The Surviving 'Anne Frank'
Eva Schloss' Holocaust experiences closely followed Anne's.
Keri Guten Cohen
Story Development Editor
Jewish kapo had it in for Schloss' mother,
but went to the gas chamber instead when
Schloss and her mother survived the
war. Her mother met Otto Frank when
both returned to their Amsterdam apart-
ment building, where Frank found Anne's
diary. Mother and daughter found the
paintings hidden in the floorboards.
Eva went to live with Frank in London.
After settling affairs, her mother came to
London and the two got married.
olocaust survivor Eva Schloss'
life paralleled that of Anne
• Both girls were 11 and lived in the
same Amsterdam apartment building
when the Nazis took over Holland.
• Both went into hiding with their fami-
lies but were betrayed.
• Both suffered in concentration camps,
although Eva survived.
• Both knew Anne's father, Otto, as a
parent because he wed Eva's mother after
But make no mistake, Eva Schloss has
her own story to tell, which she does in
two books, Eva's Story and her newest, The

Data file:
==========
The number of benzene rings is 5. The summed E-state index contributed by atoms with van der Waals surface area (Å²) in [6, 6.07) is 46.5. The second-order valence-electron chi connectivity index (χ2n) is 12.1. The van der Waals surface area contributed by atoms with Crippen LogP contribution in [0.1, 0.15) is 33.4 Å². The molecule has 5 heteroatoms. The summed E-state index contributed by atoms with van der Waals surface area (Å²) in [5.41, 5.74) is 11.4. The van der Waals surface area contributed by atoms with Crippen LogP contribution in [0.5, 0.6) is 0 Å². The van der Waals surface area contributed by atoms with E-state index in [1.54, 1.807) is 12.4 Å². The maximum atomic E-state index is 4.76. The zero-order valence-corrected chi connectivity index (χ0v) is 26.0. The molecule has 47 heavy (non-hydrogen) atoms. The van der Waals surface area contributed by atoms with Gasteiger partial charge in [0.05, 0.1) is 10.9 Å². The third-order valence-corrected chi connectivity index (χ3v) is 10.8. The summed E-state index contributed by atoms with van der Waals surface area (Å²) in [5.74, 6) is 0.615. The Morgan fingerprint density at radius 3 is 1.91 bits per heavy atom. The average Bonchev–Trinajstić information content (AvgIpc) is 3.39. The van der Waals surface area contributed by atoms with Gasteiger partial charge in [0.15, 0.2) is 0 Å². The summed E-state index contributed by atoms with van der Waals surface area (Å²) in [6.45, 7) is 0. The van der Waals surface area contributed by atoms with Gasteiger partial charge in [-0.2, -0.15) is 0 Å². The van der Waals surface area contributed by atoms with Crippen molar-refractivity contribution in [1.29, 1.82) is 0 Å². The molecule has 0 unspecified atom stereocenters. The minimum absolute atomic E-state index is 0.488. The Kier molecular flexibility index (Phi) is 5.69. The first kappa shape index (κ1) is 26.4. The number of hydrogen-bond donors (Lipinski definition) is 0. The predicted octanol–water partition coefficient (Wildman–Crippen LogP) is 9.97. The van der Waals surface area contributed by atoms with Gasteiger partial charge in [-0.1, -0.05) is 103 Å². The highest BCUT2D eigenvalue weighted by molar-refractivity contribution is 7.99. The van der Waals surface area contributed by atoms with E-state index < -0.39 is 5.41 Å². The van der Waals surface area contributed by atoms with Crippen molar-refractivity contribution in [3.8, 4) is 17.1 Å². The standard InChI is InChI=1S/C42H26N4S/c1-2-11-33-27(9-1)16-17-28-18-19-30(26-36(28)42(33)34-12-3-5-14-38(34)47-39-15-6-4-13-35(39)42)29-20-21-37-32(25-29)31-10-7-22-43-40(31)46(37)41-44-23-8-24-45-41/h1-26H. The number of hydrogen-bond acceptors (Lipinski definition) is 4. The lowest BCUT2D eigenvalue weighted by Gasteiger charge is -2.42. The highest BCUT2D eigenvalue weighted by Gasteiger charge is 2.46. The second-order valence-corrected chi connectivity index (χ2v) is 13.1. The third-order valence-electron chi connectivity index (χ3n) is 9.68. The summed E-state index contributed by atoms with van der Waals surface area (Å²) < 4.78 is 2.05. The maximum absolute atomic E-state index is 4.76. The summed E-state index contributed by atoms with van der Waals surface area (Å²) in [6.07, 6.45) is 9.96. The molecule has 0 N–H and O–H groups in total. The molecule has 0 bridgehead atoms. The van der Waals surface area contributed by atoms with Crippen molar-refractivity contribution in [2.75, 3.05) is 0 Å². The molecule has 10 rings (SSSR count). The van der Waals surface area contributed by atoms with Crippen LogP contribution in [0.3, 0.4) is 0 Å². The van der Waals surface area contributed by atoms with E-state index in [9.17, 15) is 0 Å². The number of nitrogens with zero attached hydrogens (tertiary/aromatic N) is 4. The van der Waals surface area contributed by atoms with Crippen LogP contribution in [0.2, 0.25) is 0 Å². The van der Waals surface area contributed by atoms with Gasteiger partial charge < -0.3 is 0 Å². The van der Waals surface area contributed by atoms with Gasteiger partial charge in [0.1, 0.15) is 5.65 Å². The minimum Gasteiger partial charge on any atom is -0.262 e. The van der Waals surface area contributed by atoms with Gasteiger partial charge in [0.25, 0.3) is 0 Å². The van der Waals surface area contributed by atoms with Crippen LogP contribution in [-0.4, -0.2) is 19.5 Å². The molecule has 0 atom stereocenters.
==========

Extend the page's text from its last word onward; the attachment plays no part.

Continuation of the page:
Promise. Schloss was in Detroit speak-
ing to several groups March 20-21 at the
invitation of the B'nai B'rith Great Lakes
Region's Enlighten America program.
A highlight of her visit was a Tuesday
evening of conversation with Sidney
Bolkosky, the William E. Stirton Professor
in the Social Sciences at the University of
Michigan-Dearborn. Bolkosky is director
of the Holocaust Survivor Oral History
Archive at the university.
More than 300 people filled the audito-
rium at the Zekelman Holocaust Memorial
Center in Farmington Hills to hear their
With little prompting, Schloss told of
growing up as a child in Vienna, sur-
rounded by culture and a loving extended
"We were very assimilated and only went
to the synagogue on High Holidays," she
said. "We had a good life. I had Jewish and
non-Jewish friends. We were accepter
But things changed drastically after
the Nazis came. She remembers the great
hoopla in the streets of Vienna when
Hitler was welcomed with open arms by
the Austrians — but not by the Jews who
"suspected what he did to Jews."
"Our parents — all Jews — were con-
cerned," she said. "My father was prepared
if Hitler marched in. He exported a lot
[from his shoe factory] to Holland. Only